Follow us:

Brier Dudley's blog

Brier Dudley offers a critical look at technology and business issues affecting the Northwest.

September 30, 2008 at 5:58 PM

Rep. Smith introduces bill to block wrongful laptop snooping at the border

Lost in the bailout melee was a bill that U.S. Rep. Adam Smith, D-Tacoma, introduced Monday to address intrusive and inappropriate laptop snooping by the Border Patrol.

Smith’s statement in the news release:

“The chief responsibility of the United States Government is to protect its citizens, and while doing so it is critical that we do not overshadow the obligation to protect the privacy and rights of Americans. This legislation will provide clear and commonsense legal avenues for the Department of Homeland Security to pursue those who commit crime and wish to do our country harm without infringing on the rights of American citizens. Importantly, it will provide travelers a level of privacy for their computers, digital cameras, cellular telephones and other electronic devices consistent with the Constitution and our nation’s values of liberty.”

Smith said the “Travelers Privacy Protection Act” is in response to a July 16th Homeland Security policy that “allows customs agents to ‘review and analyze’ the contents and files of laptops and other electronic devices for an unspecified period of time ‘absent individualized suspicion.’ ”

The policy came after reports of customs agents forcing people to hand over their laptops or phones “for lengthy periods of time while the devices were searched, and in some cases, contents of the devices copied. Reports have also surfaced that some devices had been confiscated and returned weeks or months later with no explanation.”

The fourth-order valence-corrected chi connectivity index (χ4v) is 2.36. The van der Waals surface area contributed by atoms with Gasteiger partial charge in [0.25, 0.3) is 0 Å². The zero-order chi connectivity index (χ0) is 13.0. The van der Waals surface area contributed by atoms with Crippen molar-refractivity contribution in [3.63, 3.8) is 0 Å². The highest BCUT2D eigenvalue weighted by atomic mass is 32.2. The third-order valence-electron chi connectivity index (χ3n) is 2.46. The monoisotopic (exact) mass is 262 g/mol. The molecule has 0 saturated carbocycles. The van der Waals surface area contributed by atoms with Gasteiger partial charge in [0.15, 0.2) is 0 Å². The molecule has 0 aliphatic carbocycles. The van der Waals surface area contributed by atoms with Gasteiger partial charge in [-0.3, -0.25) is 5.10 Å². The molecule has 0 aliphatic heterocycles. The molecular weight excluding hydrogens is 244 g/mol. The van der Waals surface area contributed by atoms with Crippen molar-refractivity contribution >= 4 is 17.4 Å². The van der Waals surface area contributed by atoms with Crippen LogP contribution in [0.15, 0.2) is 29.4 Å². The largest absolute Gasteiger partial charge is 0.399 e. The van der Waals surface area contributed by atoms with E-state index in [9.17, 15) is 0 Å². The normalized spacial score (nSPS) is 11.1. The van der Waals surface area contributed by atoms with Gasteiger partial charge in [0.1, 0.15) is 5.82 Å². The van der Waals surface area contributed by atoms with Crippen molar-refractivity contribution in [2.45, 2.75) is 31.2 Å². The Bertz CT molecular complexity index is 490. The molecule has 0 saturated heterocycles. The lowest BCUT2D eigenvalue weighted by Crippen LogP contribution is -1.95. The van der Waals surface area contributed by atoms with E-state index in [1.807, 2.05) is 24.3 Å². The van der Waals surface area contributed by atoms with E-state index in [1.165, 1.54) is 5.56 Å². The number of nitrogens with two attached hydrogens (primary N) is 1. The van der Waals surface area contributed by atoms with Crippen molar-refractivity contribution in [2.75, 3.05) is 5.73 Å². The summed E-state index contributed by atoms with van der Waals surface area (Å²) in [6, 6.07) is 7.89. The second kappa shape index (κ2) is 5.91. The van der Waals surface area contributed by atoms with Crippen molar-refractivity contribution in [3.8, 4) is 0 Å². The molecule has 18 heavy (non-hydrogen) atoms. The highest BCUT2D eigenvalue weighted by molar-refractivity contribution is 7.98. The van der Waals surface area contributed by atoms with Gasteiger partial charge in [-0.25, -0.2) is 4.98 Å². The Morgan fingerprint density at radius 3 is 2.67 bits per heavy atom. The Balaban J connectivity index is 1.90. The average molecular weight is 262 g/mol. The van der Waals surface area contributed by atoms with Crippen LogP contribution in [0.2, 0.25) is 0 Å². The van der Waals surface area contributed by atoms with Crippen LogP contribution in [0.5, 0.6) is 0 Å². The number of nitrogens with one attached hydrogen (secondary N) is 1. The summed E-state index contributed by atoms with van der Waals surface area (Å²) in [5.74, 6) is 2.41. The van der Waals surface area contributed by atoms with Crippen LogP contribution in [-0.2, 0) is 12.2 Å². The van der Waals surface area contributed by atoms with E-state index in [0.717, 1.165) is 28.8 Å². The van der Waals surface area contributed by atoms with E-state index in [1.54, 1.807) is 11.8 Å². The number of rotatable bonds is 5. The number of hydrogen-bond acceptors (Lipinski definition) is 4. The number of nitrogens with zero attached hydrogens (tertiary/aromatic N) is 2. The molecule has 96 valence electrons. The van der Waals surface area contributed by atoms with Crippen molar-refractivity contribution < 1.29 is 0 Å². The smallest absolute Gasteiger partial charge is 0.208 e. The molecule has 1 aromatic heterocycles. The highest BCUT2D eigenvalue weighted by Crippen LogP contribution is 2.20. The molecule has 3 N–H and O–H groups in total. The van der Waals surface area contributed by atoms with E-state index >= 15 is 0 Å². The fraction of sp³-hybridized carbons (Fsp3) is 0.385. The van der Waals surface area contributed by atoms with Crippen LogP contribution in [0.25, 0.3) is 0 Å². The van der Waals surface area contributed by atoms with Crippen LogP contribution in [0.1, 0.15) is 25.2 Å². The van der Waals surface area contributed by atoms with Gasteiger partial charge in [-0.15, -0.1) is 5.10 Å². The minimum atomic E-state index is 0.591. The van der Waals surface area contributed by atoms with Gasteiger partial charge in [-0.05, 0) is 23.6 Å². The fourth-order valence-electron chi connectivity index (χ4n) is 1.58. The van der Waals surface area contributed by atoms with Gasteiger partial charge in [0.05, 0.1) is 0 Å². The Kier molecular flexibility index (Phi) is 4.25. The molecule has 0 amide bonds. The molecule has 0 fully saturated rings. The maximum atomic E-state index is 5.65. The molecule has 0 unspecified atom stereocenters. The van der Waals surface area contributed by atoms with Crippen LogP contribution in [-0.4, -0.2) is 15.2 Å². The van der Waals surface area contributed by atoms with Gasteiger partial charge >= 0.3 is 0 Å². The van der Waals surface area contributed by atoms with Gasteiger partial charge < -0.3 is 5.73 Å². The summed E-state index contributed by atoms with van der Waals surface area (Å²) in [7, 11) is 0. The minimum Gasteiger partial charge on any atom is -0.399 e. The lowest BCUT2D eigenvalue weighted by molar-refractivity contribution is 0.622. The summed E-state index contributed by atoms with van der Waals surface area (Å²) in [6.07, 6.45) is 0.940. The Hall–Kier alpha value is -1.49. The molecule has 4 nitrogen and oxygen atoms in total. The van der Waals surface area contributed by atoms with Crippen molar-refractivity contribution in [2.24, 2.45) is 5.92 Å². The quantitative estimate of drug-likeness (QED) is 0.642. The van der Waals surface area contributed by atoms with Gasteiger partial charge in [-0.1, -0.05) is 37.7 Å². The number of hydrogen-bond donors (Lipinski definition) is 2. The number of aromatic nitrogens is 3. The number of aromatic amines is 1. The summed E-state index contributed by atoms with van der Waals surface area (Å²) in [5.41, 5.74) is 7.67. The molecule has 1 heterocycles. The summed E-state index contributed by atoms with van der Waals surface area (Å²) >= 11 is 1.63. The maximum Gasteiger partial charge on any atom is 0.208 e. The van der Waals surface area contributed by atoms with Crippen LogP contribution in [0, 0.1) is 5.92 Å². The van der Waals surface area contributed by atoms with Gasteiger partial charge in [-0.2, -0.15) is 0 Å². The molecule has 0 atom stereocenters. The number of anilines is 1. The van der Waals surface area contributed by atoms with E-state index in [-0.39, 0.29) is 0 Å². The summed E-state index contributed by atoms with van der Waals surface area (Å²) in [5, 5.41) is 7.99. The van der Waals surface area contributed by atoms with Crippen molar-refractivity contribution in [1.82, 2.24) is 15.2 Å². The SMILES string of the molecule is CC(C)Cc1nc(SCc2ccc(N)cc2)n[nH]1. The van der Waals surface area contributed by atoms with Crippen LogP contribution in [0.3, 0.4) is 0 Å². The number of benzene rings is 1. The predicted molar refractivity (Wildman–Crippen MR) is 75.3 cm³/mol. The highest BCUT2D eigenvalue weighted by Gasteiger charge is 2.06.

We’ll see if he can restore liberty and common sense. In the meantime, here are some tips to protect yourself from suspicionless searches here in the land of the free and the brave.

Comments | More in | Topics: Public policy, Security & privacy

COMMENTS

No personal attacks or insults, no hate speech, no profanity. Please keep the conversation civil and help us moderate this thread by reporting any abuse. See our Commenting FAQ.



The opinions expressed in reader comments are those of the author only, and do not reflect the opinions of The Seattle Times.


The Seattle Times

The door is closed, but it's not locked.

Take a minute to subscribe and continue to enjoy The Seattle Times for as little as 99 cents a week.

Subscription options ►

Already a subscriber?

We've got good news for you. Unlimited seattletimes.com content access is included with most subscriptions.

Subscriber login ►
The Seattle Times

To keep reading, you need a subscription upgrade.

We hope you have enjoyed your complimentary access. For unlimited seattletimes.com access, please upgrade your digital subscription.

Call customer service at 1.800.542.0820 for assistance with your upgrade or questions about your subscriber status.

The Seattle Times

To keep reading, you need a subscription.

We hope you have enjoyed your complimentary access. Subscribe now for unlimited access!

Subscription options ►

Already a subscriber?

We've got good news for you. Unlimited seattletimes.com content access is included with most subscriptions.

Activate Subscriber Account ►